Anti-HIV activity found in lignum vitae, say scientists
JAMAICAN scientist Dr Henry Lowe and his team of researchers say they have discovered potent bio-activity against the deadly HIV in Lignum Vitae, Jamaica's national flower.
The discovery, Dr Lowe said, was made last year, but because of its significance, the tests were repeated several times to ensure data accuracy.
"Since then, the findings were published in the April 2014 issue of the prestigious European Journal of Medicinal Plants under the title: 'Anti HIV-1 Activity of the Extracts of Guaiacum officinale L (Zygophyllaceae)'.
Following on that, a significant amount of additional data has been developed, Lowe said.
Noted for his anti-cancer research, Dr Lowe and his Bio-Tech Research and Development team were assisted by the Institute of Human Virology at the University of Maryland Medical School.
The findings, he said in a news release, are very important because HIV remains a major public health concern despite the discovery and development of highly active antiretroviral therapies.
"In Jamaica, it is estimated that 32,000 people are living with HIV and as many as 50 per cent are unaware of their status. Beyond that, UNAIDS reports that out of the over 30 million people reported to be living with HIV worldwide, only about six million (20 per cent) are receiving antiretroviral therapy," the release stated.
"The remaining 80 per cent are not on any medication due to lack of access, cost, adverse effects of drugs or other reasons. As such, there is a need to continue the search for new, effective, safe and affordable therapies for this major global pandemic," the release added.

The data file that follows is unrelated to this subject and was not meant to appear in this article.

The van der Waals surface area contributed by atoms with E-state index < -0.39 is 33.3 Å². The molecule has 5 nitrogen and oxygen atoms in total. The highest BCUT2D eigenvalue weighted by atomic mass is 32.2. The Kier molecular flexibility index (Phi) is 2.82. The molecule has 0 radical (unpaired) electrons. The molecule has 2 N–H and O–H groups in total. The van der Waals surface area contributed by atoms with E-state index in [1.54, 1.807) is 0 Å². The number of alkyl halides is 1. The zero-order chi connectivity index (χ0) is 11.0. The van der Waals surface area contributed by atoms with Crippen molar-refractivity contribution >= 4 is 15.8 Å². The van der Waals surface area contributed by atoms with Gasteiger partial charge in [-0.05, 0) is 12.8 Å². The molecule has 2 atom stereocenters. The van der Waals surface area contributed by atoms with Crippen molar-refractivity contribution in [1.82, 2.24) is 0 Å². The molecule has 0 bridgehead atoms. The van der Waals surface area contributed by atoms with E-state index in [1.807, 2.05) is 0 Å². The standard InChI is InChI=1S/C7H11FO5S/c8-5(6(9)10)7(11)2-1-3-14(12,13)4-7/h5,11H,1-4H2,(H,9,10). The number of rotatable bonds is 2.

"The Bio-Tech R&D, team led by Dr Lowe, needs to be recognised and commended for bringing a gift of a major potential 'magic bullet' from a Jamaican tree for the potential management of the HIV virus which causes AIDS," said Dr Joseph Bryant of the Institute of Human Virology, where the Global Viral Network is located.
"It is also symbolic that this discovery is being presented when Jamaica is celebrating its national anniversary," the release quoted Dr Bryant.
"We are currently pursuing these potential drugs in collaboration with the Natural Products Division at the Research Triangle International, USA, which is known for its discoveries of anti-HIV drugs, and, of course, at the Institute of Human Virology. Based on this, we believe we are on the verge of identifying a potent major anti-HIV drug," the release said.
It added that Dr Lowe plans to do further research on the isolates of the lignum vitae in order to develop a treatment that could be used alone or as part of a cocktail for the management of HIV/AIDS in Jamaica and other countries.
"In the interim, a nutraceutical product is being developed," the release added. "A US patent has so far been filed in order to protect this vital intellectual property."